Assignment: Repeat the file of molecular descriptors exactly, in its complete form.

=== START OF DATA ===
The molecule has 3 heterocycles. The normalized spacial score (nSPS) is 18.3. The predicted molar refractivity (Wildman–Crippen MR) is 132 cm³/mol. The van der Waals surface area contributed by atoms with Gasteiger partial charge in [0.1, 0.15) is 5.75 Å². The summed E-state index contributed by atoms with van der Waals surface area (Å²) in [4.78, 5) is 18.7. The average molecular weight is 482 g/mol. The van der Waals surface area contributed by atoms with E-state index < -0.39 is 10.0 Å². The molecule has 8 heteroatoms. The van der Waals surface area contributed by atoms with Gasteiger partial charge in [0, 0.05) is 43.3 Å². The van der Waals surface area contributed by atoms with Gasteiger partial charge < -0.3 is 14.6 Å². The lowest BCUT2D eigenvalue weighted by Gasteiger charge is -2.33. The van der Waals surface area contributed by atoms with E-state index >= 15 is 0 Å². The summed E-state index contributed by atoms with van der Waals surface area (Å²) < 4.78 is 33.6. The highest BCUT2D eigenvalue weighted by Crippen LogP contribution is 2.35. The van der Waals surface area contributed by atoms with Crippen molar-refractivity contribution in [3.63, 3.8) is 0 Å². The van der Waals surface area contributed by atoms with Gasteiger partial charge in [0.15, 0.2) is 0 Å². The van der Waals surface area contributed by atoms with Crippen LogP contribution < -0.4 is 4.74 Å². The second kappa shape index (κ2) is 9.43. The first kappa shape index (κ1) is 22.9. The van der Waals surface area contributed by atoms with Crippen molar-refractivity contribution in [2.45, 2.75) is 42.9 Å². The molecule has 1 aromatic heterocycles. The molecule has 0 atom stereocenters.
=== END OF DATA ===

The molecule has 3 heterocycles. The normalized spacial score (nSPS) is 18.3. The predicted molar refractivity (Wildman–Crippen MR) is 132 cm³/mol. The van der Waals surface area contributed by atoms with Gasteiger partial charge in [0.1, 0.15) is 5.75 Å². The summed E-state index contributed by atoms with van der Waals surface area (Å²) in [4.78, 5) is 18.7. The average molecular weight is 482 g/mol. The van der Waals surface area contributed by atoms with E-state index < -0.39 is 10.0 Å². The molecule has 8 heteroatoms. The van der Waals surface area contributed by atoms with Gasteiger partial charge in [0, 0.05) is 43.3 Å². The van der Waals surface area contributed by atoms with Gasteiger partial charge < -0.3 is 14.6 Å². The lowest BCUT2D eigenvalue weighted by Gasteiger charge is -2.33. The van der Waals surface area contributed by atoms with E-state index >= 15 is 0 Å². The summed E-state index contributed by atoms with van der Waals surface area (Å²) < 4.78 is 33.6. The highest BCUT2D eigenvalue weighted by Crippen LogP contribution is 2.35. The van der Waals surface area contributed by atoms with Crippen molar-refractivity contribution in [3.63, 3.8) is 0 Å². The van der Waals surface area contributed by atoms with Gasteiger partial charge in [0.15, 0.2) is 0 Å². The van der Waals surface area contributed by atoms with Crippen LogP contribution < -0.4 is 4.74 Å². The second kappa shape index (κ2) is 9.43. The first kappa shape index (κ1) is 22.9. The van der Waals surface area contributed by atoms with Crippen molar-refractivity contribution in [2.45, 2.75) is 42.9 Å². The molecule has 1 aromatic heterocycles. The molecule has 0 atom stereocenters.